What Determines the Total Cost of Your Mortgage

Buying a home? Here's what determines mortgage rates.

Costs to secure financing are a big factor when it comes to getting a mortgage. And knowing why your loan costs a certain amount is critical to being able to understand how lenders price loans in the marketplace. People tend to think of interest rates when it comes to mortgages, but that’s not the only cost to consider.

Here’s what you need to know about the things that determine your mortgage fees.

Do I Really Have to Pay Mortgage Fees?

Remember, all loans come with fees and all fees are paid for by someone. You can have what seems like the perfect loan and there will still be fees, like closing costs. There are two situations where you might not have to pay all of the closing costs. The first way is for a seller to credit the closings cost when you purchase your home. The second is to select an interest rate that generates an overage, or credit, which is applied to your loan fees.

For the purpose of this discussion, we’ll focus on the factors that determine your interest rate and any points associated with that rate.

Two factors that determine your loan fees above anything else are your loan-to-value (LTV) and your credit score. (Not sure where you stand? You can view two of your credit scores for free on Credit.com.) Your loan-to-value (LTV) is the difference between the loan amount you are seeking and the value of your home. Your credit score is particularly important to how your loan is priced because it determines the risk associated with your loan.

The following things play out in terms of how your loan is priced:

High Loan-to-Value (LTV) Loans

Loan adjustments start at 65% LTV, in increments of 5%, all the way up to 95% LTV on conventional loans. For example, if you’re looking for a conventional mortgage and you have 20% equity in the home — 80% LTV — your loan will be priced worse than someone who has 30% equity and 70% LTV.

Your Credit Score

Your credit score is the barometer the lender uses to gauge your potential for default. The higher your credit score, the less likely you are to default, and the less risk the lender assumes by granting you that mortgage. When it comes to mortgages, credit scores generally break down like this:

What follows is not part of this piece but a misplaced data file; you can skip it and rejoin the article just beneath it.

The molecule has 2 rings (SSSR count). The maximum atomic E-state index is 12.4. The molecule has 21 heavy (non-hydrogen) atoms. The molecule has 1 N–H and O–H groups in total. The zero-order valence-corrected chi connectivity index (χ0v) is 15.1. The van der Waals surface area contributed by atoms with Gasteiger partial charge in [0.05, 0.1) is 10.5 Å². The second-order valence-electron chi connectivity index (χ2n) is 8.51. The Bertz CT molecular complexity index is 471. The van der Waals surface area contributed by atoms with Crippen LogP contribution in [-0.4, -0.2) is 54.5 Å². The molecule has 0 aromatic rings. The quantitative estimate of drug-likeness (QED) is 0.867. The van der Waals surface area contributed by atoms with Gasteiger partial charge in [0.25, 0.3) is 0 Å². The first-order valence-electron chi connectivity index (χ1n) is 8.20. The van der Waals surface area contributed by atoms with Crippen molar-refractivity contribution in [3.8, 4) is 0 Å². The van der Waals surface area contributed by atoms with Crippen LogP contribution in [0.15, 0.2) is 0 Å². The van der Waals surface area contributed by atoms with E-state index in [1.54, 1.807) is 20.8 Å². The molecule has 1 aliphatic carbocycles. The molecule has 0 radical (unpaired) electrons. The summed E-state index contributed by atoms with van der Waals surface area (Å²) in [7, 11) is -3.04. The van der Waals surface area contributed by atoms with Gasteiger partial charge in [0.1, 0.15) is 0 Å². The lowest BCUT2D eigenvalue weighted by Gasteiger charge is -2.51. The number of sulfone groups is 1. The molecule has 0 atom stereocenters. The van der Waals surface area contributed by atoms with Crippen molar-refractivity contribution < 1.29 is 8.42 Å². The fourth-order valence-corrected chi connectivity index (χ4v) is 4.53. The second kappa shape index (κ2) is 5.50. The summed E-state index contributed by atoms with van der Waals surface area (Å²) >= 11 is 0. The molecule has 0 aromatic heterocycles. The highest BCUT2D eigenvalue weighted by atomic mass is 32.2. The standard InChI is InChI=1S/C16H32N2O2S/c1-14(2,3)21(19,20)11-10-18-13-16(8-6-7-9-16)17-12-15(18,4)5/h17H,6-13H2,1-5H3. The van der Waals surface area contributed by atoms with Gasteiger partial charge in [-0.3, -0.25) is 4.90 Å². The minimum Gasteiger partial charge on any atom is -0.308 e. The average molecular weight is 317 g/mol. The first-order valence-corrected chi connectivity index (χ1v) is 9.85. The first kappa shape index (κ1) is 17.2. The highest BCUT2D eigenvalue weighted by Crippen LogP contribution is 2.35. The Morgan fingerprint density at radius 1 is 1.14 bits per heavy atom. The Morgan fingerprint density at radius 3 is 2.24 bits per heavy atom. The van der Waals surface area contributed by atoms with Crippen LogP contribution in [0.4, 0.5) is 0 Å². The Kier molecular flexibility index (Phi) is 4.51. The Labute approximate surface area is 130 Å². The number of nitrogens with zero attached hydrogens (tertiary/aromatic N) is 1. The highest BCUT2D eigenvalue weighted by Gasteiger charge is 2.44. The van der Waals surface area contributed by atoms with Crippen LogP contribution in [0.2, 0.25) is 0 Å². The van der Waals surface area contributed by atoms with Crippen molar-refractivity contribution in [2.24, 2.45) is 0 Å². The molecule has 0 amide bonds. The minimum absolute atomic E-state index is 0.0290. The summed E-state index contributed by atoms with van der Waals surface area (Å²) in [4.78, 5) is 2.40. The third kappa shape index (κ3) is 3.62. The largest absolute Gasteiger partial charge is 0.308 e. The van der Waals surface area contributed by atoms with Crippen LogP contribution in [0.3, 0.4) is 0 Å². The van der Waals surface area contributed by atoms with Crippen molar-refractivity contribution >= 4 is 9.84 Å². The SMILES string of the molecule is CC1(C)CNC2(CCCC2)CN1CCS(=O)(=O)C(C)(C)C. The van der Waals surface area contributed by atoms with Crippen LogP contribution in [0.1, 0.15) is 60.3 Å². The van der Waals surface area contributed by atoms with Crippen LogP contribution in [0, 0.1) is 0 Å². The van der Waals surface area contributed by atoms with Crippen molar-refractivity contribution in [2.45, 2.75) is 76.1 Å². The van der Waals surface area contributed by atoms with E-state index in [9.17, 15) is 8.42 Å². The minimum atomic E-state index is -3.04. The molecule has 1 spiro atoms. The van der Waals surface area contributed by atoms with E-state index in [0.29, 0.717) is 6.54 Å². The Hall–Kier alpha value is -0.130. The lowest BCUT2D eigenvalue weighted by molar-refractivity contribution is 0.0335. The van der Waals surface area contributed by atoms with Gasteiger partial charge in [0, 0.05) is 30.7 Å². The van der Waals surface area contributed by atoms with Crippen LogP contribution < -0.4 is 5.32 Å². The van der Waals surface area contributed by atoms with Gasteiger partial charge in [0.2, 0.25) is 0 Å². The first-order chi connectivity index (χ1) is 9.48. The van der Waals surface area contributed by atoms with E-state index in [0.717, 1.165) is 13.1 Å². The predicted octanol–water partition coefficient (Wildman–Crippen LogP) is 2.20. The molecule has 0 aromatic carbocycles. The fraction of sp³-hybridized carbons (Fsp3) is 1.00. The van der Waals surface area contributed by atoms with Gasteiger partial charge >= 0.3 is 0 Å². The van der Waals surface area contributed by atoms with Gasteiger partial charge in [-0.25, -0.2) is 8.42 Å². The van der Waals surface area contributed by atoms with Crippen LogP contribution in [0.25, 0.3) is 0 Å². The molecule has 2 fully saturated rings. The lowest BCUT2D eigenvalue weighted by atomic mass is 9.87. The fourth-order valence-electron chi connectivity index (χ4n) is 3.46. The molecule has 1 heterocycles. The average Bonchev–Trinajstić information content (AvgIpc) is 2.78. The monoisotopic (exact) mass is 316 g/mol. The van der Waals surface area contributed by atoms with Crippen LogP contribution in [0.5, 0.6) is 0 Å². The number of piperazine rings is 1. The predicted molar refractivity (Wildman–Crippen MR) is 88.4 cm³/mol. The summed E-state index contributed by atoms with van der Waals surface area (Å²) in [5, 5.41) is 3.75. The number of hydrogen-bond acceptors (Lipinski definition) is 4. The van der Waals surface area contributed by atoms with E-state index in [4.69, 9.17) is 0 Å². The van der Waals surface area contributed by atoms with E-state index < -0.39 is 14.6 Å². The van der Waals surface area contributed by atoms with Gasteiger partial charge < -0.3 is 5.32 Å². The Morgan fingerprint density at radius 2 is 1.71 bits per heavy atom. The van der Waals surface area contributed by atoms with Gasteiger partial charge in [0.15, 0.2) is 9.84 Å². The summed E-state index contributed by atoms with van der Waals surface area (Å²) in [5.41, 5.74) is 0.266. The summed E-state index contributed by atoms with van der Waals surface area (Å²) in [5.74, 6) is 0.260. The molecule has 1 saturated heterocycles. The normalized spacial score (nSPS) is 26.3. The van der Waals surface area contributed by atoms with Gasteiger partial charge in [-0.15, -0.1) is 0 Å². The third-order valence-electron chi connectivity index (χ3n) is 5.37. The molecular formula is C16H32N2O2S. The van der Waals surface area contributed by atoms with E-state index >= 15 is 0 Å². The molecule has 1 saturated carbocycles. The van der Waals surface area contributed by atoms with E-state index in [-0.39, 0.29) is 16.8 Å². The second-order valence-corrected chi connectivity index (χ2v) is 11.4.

• 740+ — Excellent
  • 720-739 — Great
  • 700-719 — Good
  • 680-699 — Fair
  • 620-679 — Poor


If the property you are looking to purchase is a second home or a rental property, you might end up paying an additional pricing adjustment in the origination of your mortgage loan. Rental properties are especially known for this pricing adjustment. This change can influence an interest rate by as much as .375 compared to a primary home loan.

Property Type

If your property is a condominium and/or a multi-family property, you can generally expect to pay more. Specifically, this is because both types of properties contain more risk to both Fannie Mae and Freddie Mac than a single-family home.

Condominiums also have rules and regulations that single-family homes do not. A multi-family property, such as a duplex, is more risky because there is another unit involved and more potential liability compared to a single-family home.

Some General Guidelines

If you are looking for a mortgage with a high loan-to-value and a great credit score such as a 95% financing … then you can expect to be paying interest rate of .375 to .5 more than what you might see advertised online or in print.

If you are financing a triplex as either an owner or a non-owner-occupied transaction … then, if the property is a primary home, you can expect to pay about .5% in the form of a discount point based on the rate chosen.

If you will be renting your property out for investment purposes … then you can expect to pay as much as .5% more in the interest rate, with up to one discount point based on the rate chosen.

Final Thoughts

The moral of the story is that not all mortgage rates and pricing are created equal. If you are pricing out a loan with a lender and your scenario falls into any one or more of the intricacies outlined in this post, you can expect to pay more for the type of financing you are seeking.

Image: courtneyk

The post What Determines the Total Cost of Your Mortgage appeared first on Credit.com.

Here’s What It Costs to Sell a House


If you’re in the process of moving out of your current house and into a new one, you may have thought a lot about the costs involved with buying a house. After all, there are many. But as you’re considering your moving budget, it’s important that you remember to factor in what it costs to sell a house. 

According to Carlos Jaime, owner of CTC Brokers & Associates in Corona, California, these expenses can include things like paying the escrow company, title insurance, transfer taxes, home warranty plans, HOA documents, possible credits to the buyer as well as repairs that may need to be made before closing on the house (more on some of these later).

But, Jaime said, real estate commission is the biggest expense a homeowner faces when selling their home. He said these commissions often “range from 2.50% to 7% of the sales price,” and because it is such a major expense, he emphasized the importance of having a good real estate agent helping you during the sale of your home.